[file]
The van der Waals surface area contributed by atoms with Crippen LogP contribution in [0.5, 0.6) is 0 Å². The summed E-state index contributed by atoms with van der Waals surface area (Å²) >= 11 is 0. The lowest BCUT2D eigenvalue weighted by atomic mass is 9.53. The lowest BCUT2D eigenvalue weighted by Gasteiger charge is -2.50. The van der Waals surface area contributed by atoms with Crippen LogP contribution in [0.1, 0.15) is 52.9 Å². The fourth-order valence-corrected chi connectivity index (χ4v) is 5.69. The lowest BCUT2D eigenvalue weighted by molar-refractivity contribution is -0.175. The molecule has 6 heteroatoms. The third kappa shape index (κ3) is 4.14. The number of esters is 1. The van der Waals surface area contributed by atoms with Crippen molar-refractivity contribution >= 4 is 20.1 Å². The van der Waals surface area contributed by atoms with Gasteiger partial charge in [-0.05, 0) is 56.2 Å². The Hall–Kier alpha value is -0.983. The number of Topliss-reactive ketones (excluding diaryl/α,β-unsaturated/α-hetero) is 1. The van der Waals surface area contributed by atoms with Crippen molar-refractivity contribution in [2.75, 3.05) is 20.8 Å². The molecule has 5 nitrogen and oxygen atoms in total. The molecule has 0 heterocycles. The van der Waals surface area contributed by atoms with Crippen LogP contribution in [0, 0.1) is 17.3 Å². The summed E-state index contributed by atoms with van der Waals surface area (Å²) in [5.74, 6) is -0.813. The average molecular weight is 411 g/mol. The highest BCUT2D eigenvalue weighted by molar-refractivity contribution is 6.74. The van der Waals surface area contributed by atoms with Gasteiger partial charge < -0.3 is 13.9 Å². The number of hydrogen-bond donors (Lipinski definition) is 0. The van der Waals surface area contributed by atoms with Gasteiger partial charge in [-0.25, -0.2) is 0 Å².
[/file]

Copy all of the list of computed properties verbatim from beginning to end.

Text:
The van der Waals surface area contributed by atoms with Crippen LogP contribution in [0.5, 0.6) is 0 Å². The summed E-state index contributed by atoms with van der Waals surface area (Å²) >= 11 is 0. The lowest BCUT2D eigenvalue weighted by atomic mass is 9.53. The lowest BCUT2D eigenvalue weighted by Gasteiger charge is -2.50. The van der Waals surface area contributed by atoms with Crippen LogP contribution in [0.1, 0.15) is 52.9 Å². The fourth-order valence-corrected chi connectivity index (χ4v) is 5.69. The lowest BCUT2D eigenvalue weighted by molar-refractivity contribution is -0.175. The molecule has 6 heteroatoms. The third kappa shape index (κ3) is 4.14. The number of esters is 1. The van der Waals surface area contributed by atoms with Crippen molar-refractivity contribution >= 4 is 20.1 Å². The van der Waals surface area contributed by atoms with Gasteiger partial charge in [-0.05, 0) is 56.2 Å². The Hall–Kier alpha value is -0.983. The number of Topliss-reactive ketones (excluding diaryl/α,β-unsaturated/α-hetero) is 1. The van der Waals surface area contributed by atoms with Crippen molar-refractivity contribution in [2.75, 3.05) is 20.8 Å². The molecule has 5 nitrogen and oxygen atoms in total. The molecule has 0 heterocycles. The van der Waals surface area contributed by atoms with Crippen LogP contribution in [0, 0.1) is 17.3 Å². The summed E-state index contributed by atoms with van der Waals surface area (Å²) in [5.74, 6) is -0.813. The average molecular weight is 411 g/mol. The highest BCUT2D eigenvalue weighted by molar-refractivity contribution is 6.74. The van der Waals surface area contributed by atoms with Gasteiger partial charge < -0.3 is 13.9 Å². The number of hydrogen-bond donors (Lipinski definition) is 0. The van der Waals surface area contributed by atoms with Gasteiger partial charge in [-0.25, -0.2) is 0 Å².